The discussion on Turkey’s membership to the EU and even its Europeanness contradicts not only fairness and the principle of pacta sunt servanda but historical and geographical realities.
In fact, we are pleased to have proven the irrelevance of this discussion not only through historical, cultural and geographical arguments but also by the steps recently taken by Turkey towards democratisation.
Turkey today is more integrated with the EU and closer to EU membership than ever as a result of the determined steps taken by our government in the past 9.5 years.
Our determination to achieve and even go beyond the EU standards is a matter that should no longer be questioned or need to be repeated.
We certainly know our responsibilities during this process and fulfill these. We are taking the steps required for the EU accession process and harmonisation with the EU acquis. We have no doubts regarding this matter.
The commitment of our government to this objective is demonstrated by the fact that 13 chapters have been opened to negotiations and the opening and closure of one chapter despite all political blockages and discouragement.
Our main objective is to bring Turkey to a level higher than that of contemporary civilization and to provide our people with the same opportunities of a European country. The EU is most important mechanism to achieve this objective.
Thus, we will continue to meet the necessary criteria for opening and closing chapters.
We will carry out our commitments as we have always done. We will remind the EU on every occasion that it should also do the same.
In fact, the process of the Positive Agenda, a bridge bringing us together with the European Commission, will enable us to immediately open the chapters once the blockages have been removed.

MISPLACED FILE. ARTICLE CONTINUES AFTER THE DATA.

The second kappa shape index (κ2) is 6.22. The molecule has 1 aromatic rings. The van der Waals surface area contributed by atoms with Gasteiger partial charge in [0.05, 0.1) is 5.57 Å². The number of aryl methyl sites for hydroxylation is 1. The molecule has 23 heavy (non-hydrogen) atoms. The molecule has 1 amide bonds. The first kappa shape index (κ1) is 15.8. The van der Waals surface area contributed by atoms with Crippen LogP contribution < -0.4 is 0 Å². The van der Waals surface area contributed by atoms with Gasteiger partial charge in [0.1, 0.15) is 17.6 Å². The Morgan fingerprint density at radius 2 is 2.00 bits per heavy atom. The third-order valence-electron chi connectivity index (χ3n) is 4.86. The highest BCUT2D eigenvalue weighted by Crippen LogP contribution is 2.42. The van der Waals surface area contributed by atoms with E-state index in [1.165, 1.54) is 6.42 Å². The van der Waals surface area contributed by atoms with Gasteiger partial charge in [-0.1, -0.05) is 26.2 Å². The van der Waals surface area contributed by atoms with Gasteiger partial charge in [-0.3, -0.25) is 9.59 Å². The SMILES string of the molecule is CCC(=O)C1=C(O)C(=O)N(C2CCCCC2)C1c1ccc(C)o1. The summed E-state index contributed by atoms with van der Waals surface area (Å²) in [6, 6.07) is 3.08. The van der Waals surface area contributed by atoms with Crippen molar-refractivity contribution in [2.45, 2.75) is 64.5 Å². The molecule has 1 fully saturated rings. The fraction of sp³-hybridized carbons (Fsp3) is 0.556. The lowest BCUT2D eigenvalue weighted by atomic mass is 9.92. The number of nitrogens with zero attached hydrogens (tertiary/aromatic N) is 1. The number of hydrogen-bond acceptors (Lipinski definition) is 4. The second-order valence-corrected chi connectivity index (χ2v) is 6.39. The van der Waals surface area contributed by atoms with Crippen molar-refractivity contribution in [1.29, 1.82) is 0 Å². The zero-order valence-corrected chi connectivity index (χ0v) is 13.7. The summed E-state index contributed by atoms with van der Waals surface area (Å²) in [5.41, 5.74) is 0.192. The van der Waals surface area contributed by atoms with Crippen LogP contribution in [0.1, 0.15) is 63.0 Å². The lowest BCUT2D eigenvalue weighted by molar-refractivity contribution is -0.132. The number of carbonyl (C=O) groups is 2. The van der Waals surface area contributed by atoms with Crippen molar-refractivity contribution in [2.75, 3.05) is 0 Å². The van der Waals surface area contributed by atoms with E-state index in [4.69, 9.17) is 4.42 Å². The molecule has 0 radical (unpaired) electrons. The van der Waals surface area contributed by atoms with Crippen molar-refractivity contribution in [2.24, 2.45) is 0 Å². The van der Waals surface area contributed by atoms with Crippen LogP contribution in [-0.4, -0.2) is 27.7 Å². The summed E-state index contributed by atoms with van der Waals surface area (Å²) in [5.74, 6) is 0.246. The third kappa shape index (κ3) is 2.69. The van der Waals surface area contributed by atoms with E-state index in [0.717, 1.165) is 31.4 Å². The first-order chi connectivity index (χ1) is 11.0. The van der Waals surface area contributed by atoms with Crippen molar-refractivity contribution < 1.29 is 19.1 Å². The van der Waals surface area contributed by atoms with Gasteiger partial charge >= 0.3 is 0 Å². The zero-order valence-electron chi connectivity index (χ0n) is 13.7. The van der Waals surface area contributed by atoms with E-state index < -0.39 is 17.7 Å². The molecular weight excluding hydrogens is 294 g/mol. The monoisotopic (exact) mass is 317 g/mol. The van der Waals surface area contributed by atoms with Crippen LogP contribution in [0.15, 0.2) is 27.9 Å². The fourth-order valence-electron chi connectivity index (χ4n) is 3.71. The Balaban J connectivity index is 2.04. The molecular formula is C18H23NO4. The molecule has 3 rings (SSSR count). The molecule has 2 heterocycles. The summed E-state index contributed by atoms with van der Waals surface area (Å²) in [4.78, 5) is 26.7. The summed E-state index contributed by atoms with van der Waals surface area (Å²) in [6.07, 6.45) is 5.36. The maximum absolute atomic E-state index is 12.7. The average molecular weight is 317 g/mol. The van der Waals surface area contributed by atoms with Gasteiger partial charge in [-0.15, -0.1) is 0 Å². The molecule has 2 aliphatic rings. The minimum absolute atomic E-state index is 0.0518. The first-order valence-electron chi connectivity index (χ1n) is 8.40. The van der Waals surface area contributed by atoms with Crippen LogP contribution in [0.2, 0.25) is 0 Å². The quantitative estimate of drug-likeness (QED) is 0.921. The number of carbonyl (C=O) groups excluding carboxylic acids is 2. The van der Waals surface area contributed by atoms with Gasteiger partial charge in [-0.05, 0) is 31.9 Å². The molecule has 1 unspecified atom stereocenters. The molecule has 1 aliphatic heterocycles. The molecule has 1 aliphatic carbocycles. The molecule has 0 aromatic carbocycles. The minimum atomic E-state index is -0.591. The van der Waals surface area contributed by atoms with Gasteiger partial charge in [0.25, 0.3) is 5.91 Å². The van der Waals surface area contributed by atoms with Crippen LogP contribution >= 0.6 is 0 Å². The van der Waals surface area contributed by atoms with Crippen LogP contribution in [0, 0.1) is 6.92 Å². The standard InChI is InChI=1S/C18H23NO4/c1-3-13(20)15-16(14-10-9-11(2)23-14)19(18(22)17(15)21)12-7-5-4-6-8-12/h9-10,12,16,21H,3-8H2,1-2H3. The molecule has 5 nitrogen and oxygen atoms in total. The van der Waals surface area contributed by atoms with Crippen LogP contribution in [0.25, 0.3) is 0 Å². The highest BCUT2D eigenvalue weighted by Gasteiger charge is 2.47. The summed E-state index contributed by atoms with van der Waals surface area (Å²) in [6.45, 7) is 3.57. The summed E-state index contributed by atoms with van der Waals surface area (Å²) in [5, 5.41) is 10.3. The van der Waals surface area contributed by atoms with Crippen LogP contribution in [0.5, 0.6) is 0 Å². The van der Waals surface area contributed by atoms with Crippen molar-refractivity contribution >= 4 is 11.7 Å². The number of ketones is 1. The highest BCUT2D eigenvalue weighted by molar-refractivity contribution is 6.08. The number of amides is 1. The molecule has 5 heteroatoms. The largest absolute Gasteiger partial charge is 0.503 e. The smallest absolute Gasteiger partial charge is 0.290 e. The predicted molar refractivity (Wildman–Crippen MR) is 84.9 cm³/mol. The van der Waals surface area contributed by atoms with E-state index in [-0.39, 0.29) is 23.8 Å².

We crossed a historic threshold when the Council of the EU gave the mandate to the European Commission to initiate the visa process with Turkey. The fact that an administration which we do not recognise has signed such a decision indicates that unfair treatment of Turkey from some circles within the EU will no longer overshadow our justified arguments.
Turkey will not be victim to the dilemmas of an EU caught between sentiment and reason.
We are continuing the process with confidence. All the determined steps we have taken for democratisation and the enhancement of human rights are the outcome of this confidence.
Turkey has become a country that discusses its own taboos. Turkey is determined not make any concession regarding democracy and to guarantee the fundamental rights and freedoms of all its citizens.
It is clear that Turkey is already in a better position than many EU Member States in terms of democratisation and development.
We hope some EU Member States are also able discuss their own taboos and regain their confidence.
Turkey will not make any concessions regarding progress and development, fundamental rights and freedoms, and democracy and the rule of law, and will not deviate from this path.
Source: Star Gazetesi